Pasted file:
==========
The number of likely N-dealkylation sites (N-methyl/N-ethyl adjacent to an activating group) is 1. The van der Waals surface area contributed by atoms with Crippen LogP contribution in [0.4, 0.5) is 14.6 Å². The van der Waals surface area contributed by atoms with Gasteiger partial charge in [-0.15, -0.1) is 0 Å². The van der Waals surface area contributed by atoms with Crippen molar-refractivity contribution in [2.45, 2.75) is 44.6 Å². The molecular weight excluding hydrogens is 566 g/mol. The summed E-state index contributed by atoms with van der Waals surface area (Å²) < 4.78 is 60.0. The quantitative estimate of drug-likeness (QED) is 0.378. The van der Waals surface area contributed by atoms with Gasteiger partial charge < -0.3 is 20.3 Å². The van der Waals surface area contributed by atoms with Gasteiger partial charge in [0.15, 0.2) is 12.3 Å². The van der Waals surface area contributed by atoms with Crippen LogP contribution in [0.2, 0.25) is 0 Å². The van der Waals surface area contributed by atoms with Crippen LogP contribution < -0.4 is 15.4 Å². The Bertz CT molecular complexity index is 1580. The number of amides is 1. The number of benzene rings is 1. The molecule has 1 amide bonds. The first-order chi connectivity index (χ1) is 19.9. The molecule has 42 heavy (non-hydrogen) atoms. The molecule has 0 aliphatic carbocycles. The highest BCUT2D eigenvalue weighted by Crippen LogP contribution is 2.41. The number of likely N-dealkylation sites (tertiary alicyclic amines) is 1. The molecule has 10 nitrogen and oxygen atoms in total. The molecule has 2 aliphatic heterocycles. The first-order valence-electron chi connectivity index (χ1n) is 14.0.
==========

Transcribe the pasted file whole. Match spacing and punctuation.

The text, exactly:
The number of likely N-dealkylation sites (N-methyl/N-ethyl adjacent to an activating group) is 1. The van der Waals surface area contributed by atoms with Crippen LogP contribution in [0.4, 0.5) is 14.6 Å². The van der Waals surface area contributed by atoms with Gasteiger partial charge in [-0.15, -0.1) is 0 Å². The van der Waals surface area contributed by atoms with Crippen molar-refractivity contribution in [2.45, 2.75) is 44.6 Å². The molecular weight excluding hydrogens is 566 g/mol. The summed E-state index contributed by atoms with van der Waals surface area (Å²) < 4.78 is 60.0. The quantitative estimate of drug-likeness (QED) is 0.378. The van der Waals surface area contributed by atoms with Gasteiger partial charge < -0.3 is 20.3 Å². The van der Waals surface area contributed by atoms with Gasteiger partial charge in [0.15, 0.2) is 12.3 Å². The van der Waals surface area contributed by atoms with Crippen LogP contribution in [0.2, 0.25) is 0 Å². The van der Waals surface area contributed by atoms with Crippen LogP contribution < -0.4 is 15.4 Å². The Bertz CT molecular complexity index is 1580. The number of amides is 1. The number of benzene rings is 1. The molecule has 1 amide bonds. The first-order chi connectivity index (χ1) is 19.9. The molecule has 42 heavy (non-hydrogen) atoms. The molecule has 0 aliphatic carbocycles. The highest BCUT2D eigenvalue weighted by Crippen LogP contribution is 2.41. The number of likely N-dealkylation sites (tertiary alicyclic amines) is 1. The molecule has 10 nitrogen and oxygen atoms in total. The molecule has 2 aliphatic heterocycles. The first-order valence-electron chi connectivity index (χ1n) is 14.0.